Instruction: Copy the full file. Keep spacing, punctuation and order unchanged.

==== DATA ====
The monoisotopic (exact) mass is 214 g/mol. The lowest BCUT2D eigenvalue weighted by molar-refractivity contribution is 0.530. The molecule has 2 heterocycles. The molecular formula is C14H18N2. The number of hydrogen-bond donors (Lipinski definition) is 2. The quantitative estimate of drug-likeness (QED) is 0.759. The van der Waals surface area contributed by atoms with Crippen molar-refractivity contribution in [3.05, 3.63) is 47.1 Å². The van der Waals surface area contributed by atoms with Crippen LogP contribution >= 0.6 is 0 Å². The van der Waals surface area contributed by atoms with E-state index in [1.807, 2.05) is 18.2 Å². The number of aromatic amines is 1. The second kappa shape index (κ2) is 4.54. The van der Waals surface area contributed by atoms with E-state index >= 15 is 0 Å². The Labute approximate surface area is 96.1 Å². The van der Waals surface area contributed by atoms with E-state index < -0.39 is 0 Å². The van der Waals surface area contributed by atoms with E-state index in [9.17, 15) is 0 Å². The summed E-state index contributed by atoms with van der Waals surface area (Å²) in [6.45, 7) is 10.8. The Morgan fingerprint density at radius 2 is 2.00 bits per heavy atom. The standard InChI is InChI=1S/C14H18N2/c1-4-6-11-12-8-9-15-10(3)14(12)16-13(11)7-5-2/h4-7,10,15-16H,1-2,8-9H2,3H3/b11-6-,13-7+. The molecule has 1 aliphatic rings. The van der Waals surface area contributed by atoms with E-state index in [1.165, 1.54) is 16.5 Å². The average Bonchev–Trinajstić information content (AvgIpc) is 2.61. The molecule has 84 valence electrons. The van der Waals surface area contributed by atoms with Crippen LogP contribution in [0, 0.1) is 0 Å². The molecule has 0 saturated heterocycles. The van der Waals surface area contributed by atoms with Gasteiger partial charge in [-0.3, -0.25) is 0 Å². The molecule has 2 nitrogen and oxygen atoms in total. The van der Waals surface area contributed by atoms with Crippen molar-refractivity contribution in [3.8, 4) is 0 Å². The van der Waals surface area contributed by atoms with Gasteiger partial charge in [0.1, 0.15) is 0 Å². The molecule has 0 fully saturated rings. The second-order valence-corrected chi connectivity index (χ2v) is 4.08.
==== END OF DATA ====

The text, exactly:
The monoisotopic (exact) mass is 214 g/mol. The lowest BCUT2D eigenvalue weighted by molar-refractivity contribution is 0.530. The molecule has 2 heterocycles. The molecular formula is C14H18N2. The number of hydrogen-bond donors (Lipinski definition) is 2. The quantitative estimate of drug-likeness (QED) is 0.759. The van der Waals surface area contributed by atoms with Crippen molar-refractivity contribution in [3.05, 3.63) is 47.1 Å². The van der Waals surface area contributed by atoms with Crippen LogP contribution >= 0.6 is 0 Å². The van der Waals surface area contributed by atoms with E-state index in [1.807, 2.05) is 18.2 Å². The number of aromatic amines is 1. The second kappa shape index (κ2) is 4.54. The van der Waals surface area contributed by atoms with E-state index >= 15 is 0 Å². The Labute approximate surface area is 96.1 Å². The van der Waals surface area contributed by atoms with E-state index < -0.39 is 0 Å². The van der Waals surface area contributed by atoms with E-state index in [9.17, 15) is 0 Å². The summed E-state index contributed by atoms with van der Waals surface area (Å²) in [6.45, 7) is 10.8. The Morgan fingerprint density at radius 2 is 2.00 bits per heavy atom. The standard InChI is InChI=1S/C14H18N2/c1-4-6-11-12-8-9-15-10(3)14(12)16-13(11)7-5-2/h4-7,10,15-16H,1-2,8-9H2,3H3/b11-6-,13-7+. The molecule has 1 aliphatic rings. The van der Waals surface area contributed by atoms with E-state index in [1.165, 1.54) is 16.5 Å². The average Bonchev–Trinajstić information content (AvgIpc) is 2.61. The molecule has 84 valence electrons. The van der Waals surface area contributed by atoms with Crippen LogP contribution in [0, 0.1) is 0 Å². The molecule has 0 saturated heterocycles. The van der Waals surface area contributed by atoms with Gasteiger partial charge in [-0.3, -0.25) is 0 Å². The molecule has 2 nitrogen and oxygen atoms in total. The van der Waals surface area contributed by atoms with Crippen molar-refractivity contribution in [3.8, 4) is 0 Å². The van der Waals surface area contributed by atoms with Gasteiger partial charge in [0.1, 0.15) is 0 Å². The molecule has 0 fully saturated rings. The second-order valence-corrected chi connectivity index (χ2v) is 4.08.